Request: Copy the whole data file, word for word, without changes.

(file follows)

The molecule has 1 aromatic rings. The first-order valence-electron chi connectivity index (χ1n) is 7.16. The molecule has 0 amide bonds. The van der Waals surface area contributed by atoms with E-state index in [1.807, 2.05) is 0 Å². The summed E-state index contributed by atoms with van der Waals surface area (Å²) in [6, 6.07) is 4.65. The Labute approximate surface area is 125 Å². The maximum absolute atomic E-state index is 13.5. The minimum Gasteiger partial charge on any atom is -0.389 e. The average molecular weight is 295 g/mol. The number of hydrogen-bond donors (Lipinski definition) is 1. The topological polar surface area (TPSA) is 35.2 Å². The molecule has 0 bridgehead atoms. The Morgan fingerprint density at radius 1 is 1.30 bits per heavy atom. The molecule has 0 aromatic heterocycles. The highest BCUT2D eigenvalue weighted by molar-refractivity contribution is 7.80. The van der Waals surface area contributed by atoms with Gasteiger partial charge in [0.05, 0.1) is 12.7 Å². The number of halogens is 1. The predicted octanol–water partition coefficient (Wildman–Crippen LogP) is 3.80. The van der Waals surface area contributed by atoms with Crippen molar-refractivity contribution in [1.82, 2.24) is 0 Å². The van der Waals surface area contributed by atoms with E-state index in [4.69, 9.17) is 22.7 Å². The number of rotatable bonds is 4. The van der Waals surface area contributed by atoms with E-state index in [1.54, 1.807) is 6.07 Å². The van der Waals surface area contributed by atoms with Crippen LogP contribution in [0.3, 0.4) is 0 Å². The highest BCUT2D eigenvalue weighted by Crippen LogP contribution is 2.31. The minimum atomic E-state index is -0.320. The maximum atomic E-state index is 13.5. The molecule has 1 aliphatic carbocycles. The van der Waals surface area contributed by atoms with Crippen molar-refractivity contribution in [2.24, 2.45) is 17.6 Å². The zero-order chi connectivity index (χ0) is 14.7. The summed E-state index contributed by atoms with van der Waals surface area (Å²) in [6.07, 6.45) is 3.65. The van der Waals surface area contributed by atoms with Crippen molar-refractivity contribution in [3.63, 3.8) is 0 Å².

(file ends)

The molecule has 1 aromatic rings. The first-order valence-electron chi connectivity index (χ1n) is 7.16. The molecule has 0 amide bonds. The van der Waals surface area contributed by atoms with E-state index in [1.807, 2.05) is 0 Å². The summed E-state index contributed by atoms with van der Waals surface area (Å²) in [6, 6.07) is 4.65. The Labute approximate surface area is 125 Å². The maximum absolute atomic E-state index is 13.5. The minimum Gasteiger partial charge on any atom is -0.389 e. The average molecular weight is 295 g/mol. The number of hydrogen-bond donors (Lipinski definition) is 1. The topological polar surface area (TPSA) is 35.2 Å². The molecule has 0 bridgehead atoms. The Morgan fingerprint density at radius 1 is 1.30 bits per heavy atom. The molecule has 0 aromatic heterocycles. The highest BCUT2D eigenvalue weighted by molar-refractivity contribution is 7.80. The van der Waals surface area contributed by atoms with Gasteiger partial charge in [0.05, 0.1) is 12.7 Å². The number of halogens is 1. The predicted octanol–water partition coefficient (Wildman–Crippen LogP) is 3.80. The van der Waals surface area contributed by atoms with Crippen molar-refractivity contribution in [1.82, 2.24) is 0 Å². The van der Waals surface area contributed by atoms with E-state index in [4.69, 9.17) is 22.7 Å². The number of rotatable bonds is 4. The van der Waals surface area contributed by atoms with E-state index in [1.54, 1.807) is 6.07 Å². The van der Waals surface area contributed by atoms with Crippen LogP contribution in [0.3, 0.4) is 0 Å². The highest BCUT2D eigenvalue weighted by Crippen LogP contribution is 2.31. The minimum atomic E-state index is -0.320. The maximum atomic E-state index is 13.5. The molecule has 1 aliphatic carbocycles. The van der Waals surface area contributed by atoms with Crippen molar-refractivity contribution in [2.24, 2.45) is 17.6 Å². The zero-order chi connectivity index (χ0) is 14.7. The summed E-state index contributed by atoms with van der Waals surface area (Å²) in [6.07, 6.45) is 3.65. The van der Waals surface area contributed by atoms with Crippen molar-refractivity contribution in [3.63, 3.8) is 0 Å².